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07-19-2017

China to Ban Import of "Foreign Garbage" by Year End

On July 18, 2017 China notified the World Trade Organization (WTO) that it will forbid the import of four classes, 24 kinds of solid wastes, including plastics waste from living sources, vanadium slag, unsorted waste paper and waste textile materials. According to the notification Chinese official agencies have found that large amounts of dirty wastes or even hazardous wastes are mixed in the solid waste that can be used as raw materials. The statement says: "To protect China's environmental interests and people's health, we urgently adjust the imported solid wastes list, and forbid the import of solid wastes that are highly polluted."

The Washington-based Institute of Scrap Recycling Industries (ISRI) reacted quickly to the news and said in a statement that a ban on imports of scrap commodities into China would have a devastating impact on the global recycling industry. ISRI said the ban would include most scrap plastics, including PET, PVC, polyethylene and polystyrene, as well as mixed papers and slag. In his statement ISRI President Robin Wiener fears that China is considering additional notifications in the future on other scrap materials.

Wiener says: "With more than USD 5.6 billion in scrap commodities exported from the United States to China last year alone, the trade in specification-grade commodities – metals, paper and plastics – between the United States and China is of critical importance to the health and success of the U.S. based recycling industry. If implemented, a ban on scrap imports will result in the loss of tens of thousands of jobs and closure of many recycling businesses throughout the United States." He adds: " In any given year, approximately one-third of the scrap recycled in the United States is prepared for shipment to the export market, and China is the recycling industry’s largest customer. This includes more than $1.9 billion in scrap paper (13.2 million tons) and USD 495 million in scrap plastics (or 1.42 million tons)."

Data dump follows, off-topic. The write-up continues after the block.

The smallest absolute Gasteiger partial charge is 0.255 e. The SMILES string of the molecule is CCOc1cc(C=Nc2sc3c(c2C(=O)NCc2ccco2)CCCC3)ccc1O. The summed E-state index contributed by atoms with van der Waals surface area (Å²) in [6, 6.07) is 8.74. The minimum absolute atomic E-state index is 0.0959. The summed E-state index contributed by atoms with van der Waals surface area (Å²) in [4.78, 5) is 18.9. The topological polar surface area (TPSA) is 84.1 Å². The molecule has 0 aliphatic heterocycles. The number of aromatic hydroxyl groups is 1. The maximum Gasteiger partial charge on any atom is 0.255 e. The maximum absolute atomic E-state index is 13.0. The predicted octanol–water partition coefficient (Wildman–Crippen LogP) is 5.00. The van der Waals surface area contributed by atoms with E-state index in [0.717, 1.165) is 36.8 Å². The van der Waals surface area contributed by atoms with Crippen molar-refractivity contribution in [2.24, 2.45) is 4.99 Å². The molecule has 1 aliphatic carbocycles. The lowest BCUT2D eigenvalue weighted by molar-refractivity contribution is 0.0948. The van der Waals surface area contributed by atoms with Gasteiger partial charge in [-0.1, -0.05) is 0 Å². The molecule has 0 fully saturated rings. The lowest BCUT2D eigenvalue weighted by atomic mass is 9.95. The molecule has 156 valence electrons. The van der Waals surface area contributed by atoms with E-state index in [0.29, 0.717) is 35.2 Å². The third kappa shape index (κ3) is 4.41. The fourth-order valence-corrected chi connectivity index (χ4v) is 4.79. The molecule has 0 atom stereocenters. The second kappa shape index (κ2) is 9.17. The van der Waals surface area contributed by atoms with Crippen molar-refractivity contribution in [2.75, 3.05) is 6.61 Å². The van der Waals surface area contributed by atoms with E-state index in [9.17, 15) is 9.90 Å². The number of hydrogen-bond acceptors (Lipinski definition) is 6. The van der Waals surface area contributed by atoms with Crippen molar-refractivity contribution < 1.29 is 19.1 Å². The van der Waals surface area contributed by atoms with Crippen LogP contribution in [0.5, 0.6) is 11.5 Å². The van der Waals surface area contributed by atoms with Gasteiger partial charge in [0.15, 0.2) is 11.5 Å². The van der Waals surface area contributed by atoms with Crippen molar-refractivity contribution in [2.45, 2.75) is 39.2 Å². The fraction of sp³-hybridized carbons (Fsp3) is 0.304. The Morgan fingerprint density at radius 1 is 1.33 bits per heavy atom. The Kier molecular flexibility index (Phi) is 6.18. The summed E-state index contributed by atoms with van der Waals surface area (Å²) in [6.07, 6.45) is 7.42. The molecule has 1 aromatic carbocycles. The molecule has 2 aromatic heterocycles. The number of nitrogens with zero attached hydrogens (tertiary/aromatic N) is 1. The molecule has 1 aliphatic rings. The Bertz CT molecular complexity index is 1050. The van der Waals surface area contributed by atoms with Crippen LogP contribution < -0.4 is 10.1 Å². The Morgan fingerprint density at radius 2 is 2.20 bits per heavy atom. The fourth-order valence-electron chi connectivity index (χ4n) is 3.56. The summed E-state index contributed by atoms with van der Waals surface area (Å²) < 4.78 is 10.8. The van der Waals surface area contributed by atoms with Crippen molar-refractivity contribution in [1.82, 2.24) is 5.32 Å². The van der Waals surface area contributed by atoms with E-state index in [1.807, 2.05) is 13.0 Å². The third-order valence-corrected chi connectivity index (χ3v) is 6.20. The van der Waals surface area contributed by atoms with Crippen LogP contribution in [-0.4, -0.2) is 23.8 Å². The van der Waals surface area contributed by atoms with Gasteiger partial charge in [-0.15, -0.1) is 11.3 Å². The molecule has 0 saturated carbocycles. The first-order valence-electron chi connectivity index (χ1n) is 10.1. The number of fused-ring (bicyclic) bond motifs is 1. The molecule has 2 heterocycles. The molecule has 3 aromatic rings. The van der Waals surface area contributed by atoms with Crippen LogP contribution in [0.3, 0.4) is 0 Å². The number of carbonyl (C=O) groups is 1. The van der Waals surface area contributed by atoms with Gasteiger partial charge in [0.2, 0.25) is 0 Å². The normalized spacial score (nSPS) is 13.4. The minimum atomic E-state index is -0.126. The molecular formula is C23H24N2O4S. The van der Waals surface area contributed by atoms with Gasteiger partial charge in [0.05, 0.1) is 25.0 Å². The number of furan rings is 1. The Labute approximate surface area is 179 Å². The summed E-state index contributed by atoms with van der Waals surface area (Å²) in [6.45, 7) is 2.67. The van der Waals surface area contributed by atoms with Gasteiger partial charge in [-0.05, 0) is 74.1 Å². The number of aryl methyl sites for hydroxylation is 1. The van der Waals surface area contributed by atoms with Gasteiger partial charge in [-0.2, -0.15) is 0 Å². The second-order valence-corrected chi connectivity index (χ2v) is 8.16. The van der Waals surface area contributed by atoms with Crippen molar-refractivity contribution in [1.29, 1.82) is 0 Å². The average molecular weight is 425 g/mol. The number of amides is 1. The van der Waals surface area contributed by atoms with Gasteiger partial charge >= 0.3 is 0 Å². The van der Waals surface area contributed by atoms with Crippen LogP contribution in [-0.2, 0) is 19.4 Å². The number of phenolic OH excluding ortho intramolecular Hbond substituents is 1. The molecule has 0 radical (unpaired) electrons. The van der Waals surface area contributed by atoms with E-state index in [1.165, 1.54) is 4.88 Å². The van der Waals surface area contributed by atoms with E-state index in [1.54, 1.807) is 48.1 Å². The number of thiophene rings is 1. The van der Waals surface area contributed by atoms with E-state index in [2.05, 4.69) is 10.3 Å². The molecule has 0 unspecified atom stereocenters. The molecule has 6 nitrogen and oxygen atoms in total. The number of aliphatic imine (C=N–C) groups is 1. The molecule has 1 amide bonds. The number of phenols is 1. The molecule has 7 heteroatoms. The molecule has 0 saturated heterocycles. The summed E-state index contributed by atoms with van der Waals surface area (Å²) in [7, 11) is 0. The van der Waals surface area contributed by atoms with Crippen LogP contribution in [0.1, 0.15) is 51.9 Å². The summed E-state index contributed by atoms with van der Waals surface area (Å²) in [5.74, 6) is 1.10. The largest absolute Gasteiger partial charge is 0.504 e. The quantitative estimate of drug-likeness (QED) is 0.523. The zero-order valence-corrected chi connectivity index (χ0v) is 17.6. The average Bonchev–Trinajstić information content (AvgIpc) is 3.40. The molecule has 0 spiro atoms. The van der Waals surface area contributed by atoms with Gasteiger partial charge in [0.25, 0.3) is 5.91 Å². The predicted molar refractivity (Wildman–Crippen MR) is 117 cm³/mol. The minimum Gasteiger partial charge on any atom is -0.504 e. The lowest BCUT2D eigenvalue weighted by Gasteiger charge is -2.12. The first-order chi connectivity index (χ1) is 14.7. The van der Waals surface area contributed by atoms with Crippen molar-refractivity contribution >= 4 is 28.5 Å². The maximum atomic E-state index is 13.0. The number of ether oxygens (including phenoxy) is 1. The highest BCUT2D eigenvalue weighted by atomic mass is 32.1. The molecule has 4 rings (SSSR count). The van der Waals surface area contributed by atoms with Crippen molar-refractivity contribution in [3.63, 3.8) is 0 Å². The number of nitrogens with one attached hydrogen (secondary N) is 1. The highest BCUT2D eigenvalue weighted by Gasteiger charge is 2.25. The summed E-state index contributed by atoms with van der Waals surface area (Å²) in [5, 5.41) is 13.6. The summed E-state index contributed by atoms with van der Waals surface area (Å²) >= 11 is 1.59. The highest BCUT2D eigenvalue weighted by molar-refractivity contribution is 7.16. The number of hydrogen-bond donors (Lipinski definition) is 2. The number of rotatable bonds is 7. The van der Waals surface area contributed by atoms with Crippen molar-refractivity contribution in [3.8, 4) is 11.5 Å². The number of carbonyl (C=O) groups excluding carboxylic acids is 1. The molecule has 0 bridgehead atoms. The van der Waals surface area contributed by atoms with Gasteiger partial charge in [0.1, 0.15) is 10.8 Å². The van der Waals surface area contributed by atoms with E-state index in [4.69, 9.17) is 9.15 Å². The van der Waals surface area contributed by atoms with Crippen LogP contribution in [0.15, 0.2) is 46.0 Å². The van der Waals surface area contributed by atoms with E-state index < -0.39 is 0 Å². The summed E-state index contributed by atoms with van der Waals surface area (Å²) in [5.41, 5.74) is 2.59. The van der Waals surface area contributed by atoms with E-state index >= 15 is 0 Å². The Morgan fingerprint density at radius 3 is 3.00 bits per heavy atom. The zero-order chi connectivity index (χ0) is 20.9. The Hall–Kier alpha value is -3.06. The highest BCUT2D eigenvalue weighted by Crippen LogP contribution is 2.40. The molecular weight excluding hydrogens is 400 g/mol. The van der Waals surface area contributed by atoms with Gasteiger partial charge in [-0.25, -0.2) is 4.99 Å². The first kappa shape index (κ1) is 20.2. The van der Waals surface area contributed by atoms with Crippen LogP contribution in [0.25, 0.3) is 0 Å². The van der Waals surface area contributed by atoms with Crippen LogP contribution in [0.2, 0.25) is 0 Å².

This step does not come as a surprise. ISRI leaders said at a news conference in mid-June, after returning from a trip to China, that there were serious rumors of a ban on scrap imports, starting with plastics. That echoed earlier comments from Chinese plastics industry officials.

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